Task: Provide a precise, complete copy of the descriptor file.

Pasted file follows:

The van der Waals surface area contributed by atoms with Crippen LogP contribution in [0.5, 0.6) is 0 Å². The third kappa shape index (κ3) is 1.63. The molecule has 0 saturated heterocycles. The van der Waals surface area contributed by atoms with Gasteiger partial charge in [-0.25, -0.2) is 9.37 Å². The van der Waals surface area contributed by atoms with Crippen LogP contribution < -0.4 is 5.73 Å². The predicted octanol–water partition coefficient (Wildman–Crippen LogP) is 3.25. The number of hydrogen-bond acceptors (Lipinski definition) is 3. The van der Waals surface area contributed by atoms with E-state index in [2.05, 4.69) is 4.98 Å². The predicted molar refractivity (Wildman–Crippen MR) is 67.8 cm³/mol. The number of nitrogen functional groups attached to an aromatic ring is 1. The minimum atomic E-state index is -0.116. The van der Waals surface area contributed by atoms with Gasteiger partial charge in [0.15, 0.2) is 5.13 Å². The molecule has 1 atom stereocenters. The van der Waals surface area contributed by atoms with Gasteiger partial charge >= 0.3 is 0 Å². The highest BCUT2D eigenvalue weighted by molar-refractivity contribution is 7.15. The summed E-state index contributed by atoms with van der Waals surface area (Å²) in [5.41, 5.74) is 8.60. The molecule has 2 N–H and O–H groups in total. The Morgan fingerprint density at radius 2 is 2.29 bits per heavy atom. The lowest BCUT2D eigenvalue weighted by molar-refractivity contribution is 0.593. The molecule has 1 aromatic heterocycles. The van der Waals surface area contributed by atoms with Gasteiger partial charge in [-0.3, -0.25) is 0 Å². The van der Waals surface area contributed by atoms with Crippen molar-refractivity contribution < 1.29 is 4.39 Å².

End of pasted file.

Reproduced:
The van der Waals surface area contributed by atoms with Crippen LogP contribution in [0.5, 0.6) is 0 Å². The third kappa shape index (κ3) is 1.63. The molecule has 0 saturated heterocycles. The van der Waals surface area contributed by atoms with Gasteiger partial charge in [-0.25, -0.2) is 9.37 Å². The van der Waals surface area contributed by atoms with Crippen LogP contribution < -0.4 is 5.73 Å². The predicted octanol–water partition coefficient (Wildman–Crippen LogP) is 3.25. The number of hydrogen-bond acceptors (Lipinski definition) is 3. The van der Waals surface area contributed by atoms with E-state index in [2.05, 4.69) is 4.98 Å². The predicted molar refractivity (Wildman–Crippen MR) is 67.8 cm³/mol. The number of nitrogen functional groups attached to an aromatic ring is 1. The minimum atomic E-state index is -0.116. The van der Waals surface area contributed by atoms with Gasteiger partial charge in [0.15, 0.2) is 5.13 Å². The molecule has 1 atom stereocenters. The van der Waals surface area contributed by atoms with Gasteiger partial charge >= 0.3 is 0 Å². The highest BCUT2D eigenvalue weighted by molar-refractivity contribution is 7.15. The summed E-state index contributed by atoms with van der Waals surface area (Å²) in [5.41, 5.74) is 8.60. The molecule has 2 N–H and O–H groups in total. The Morgan fingerprint density at radius 2 is 2.29 bits per heavy atom. The lowest BCUT2D eigenvalue weighted by molar-refractivity contribution is 0.593. The molecule has 1 aromatic heterocycles. The van der Waals surface area contributed by atoms with Gasteiger partial charge in [-0.3, -0.25) is 0 Å². The van der Waals surface area contributed by atoms with Crippen molar-refractivity contribution < 1.29 is 4.39 Å².